“All My Life” opens with a few facts about life. How many minutes the average person lives and how we may take that for granted, what may happen or not happen during life, how we define the days that we remember whether it’s beautiful or tragic, and the moments of serendipity that can occur. Of course, this sort of exposition gives a little hint about the film that you are about to watch, which also happens to be inspired by true events. Indeed, telling such a bittersweet and personal story within a small timeframe is no easy task. Sharing that with the world is an even greater task. And yet, “All My Life” pulls on those heartstrings and reminds us about making the most of the one life we get to live right now.
The film is based on the true story of Solomon Chau (Harry Shum Jr.) and Jennifer Carter (Jessica Rothe), a Canadian couple whose plans for a happy wedding are tragically cut short when Solomon is diagnosed with terminal cancer. Though most of their income goes to Solomon’s treatment, friends and family launch an online fundraiser to help give the couple the wedding they deserve. Strangers from around the world showed a great deal of generosity to help provide Solomon and Jennifer their dream wedding in a matter of weeks and celebrate the power of love with them.
Todd Rosenberg’s script doesn’t waste any time helping us get acquainted with Solomon and Jenn as two separate people and has us immediately believe that they are a happy couple. It helps to have the real-life Jenn Carter be very involved with the film. Considering that this is her story to tell, everything had to be right. Since “All My Life” has an hour and a half runtime, it had to make every moment count. But, one can’t help but feel that the film is better suited for the made for TV films or something released directly on a streaming platrform.
It’s not easy to be so open about something so private, but to see that this was a real-life experience and not just another film that asks its audience to not take their life for granted and live their life to the fullest gives it meaning. That may be a cliched sentiment, but “All My Life” has its charming two leads to keep us engaged.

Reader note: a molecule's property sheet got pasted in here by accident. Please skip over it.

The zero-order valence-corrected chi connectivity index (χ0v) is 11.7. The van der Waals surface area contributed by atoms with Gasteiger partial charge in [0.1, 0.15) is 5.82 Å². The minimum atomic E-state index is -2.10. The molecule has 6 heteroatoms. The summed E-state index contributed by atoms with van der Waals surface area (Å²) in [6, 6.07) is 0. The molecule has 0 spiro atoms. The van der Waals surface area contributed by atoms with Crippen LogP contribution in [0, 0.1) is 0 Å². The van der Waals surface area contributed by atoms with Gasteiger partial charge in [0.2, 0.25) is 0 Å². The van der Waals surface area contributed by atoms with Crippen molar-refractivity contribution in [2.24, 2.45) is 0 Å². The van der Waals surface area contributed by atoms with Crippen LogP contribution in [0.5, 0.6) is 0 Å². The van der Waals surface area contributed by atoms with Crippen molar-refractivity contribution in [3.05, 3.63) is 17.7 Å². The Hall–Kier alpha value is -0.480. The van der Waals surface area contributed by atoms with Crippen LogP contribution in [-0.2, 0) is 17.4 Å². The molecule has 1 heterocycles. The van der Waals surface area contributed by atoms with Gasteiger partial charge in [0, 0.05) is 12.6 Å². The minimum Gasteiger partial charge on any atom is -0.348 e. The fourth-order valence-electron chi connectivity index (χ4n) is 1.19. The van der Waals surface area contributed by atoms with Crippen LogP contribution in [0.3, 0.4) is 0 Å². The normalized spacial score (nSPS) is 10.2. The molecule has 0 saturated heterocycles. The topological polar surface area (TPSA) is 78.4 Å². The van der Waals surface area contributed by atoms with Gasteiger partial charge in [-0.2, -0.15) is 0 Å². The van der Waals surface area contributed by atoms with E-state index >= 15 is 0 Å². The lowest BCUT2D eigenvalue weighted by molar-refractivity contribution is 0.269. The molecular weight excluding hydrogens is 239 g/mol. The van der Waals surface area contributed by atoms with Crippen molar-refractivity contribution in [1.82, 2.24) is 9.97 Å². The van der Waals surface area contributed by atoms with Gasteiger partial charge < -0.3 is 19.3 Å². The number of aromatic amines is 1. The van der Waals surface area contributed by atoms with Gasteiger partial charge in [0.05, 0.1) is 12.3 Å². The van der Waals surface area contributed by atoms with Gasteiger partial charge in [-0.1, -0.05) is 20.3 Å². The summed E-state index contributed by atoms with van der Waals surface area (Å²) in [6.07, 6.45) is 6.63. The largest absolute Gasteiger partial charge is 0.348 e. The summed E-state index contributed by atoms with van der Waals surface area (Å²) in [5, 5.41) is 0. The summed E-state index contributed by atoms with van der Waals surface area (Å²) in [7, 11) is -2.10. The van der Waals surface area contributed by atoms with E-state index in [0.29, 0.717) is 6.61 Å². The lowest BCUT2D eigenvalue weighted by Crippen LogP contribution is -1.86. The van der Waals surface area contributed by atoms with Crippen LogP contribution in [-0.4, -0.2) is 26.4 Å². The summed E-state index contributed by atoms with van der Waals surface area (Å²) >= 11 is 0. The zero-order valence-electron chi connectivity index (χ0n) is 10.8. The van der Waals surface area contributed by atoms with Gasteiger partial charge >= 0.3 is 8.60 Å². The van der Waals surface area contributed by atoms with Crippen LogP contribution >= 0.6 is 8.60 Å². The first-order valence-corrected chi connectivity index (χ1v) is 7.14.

As such, the couple and their love serve as the focal point of the film. It also serves as a bit of inspiration for those who may be struggling with a similar situation. The relentless positivity reinforces the notion that even though the end may be coming sooner than expected, you can make the most out of it with the right support system.
Though it is not my place to say whether or not Shum Jr. or Rothe portrayed their real-life characters accurately, there is no denying that the two have chemistry. The looks of love they gave each other, the shared moments of happiness through dancing, and being able to cry together when they receive the tragic news. While real-life Jenn Carter gave permission to share this story with the world, both actors knew it was their duty to get it right.
Of course, this being a bittersweet romantic drama, there will be a handful of moments where there are romantic gestures of all shapes and sizes that will pull at the heartstrings and make you laugh. Simultaneously, the film’s tragedy is an emotional punch to the gut that will bring more than a few tears to the eye. It captures all of the moments across the board and puts it on screen for all to see. Whether that’s from “Sol” bringing Jenn an umbrella in the rain or Sol surprising Jenn with a flashmob proposal, the two sharing a kiss, or Jenn showing no signs of allowing her husband to surrender to cancer, “All My Life” is non-stop romance and optimism. And it’s hard not to get emotionally caught up in those gestures.
When it comes to receiving that devastating news and how the couple chooses to react to it, the poignancy hits hard. There are those moments that are true to life, especially when it comes to giving up. Both struggle to deal with the news, but they refuse to give up on each other. It goes through all the up and down motions of making sure love endures during a terminal illness and shows how one refuses to let the other give up on himself.
Romantic dramas about terminal illnesses may come and go, and “All My Life” may not have much to offer to stand out. But what it does have are a pair of charming leads in Shum Jr. and Rothe, who have us believe in their magnetic chemistry that is beyond infectious. Though the film may have a familiar kind of structure and tone to it, it still reminds us to find joy and continue to live life to the fullest in the face of a death sentence like terminal cancer.
See #AllMyLifeMovie in theaters December 4.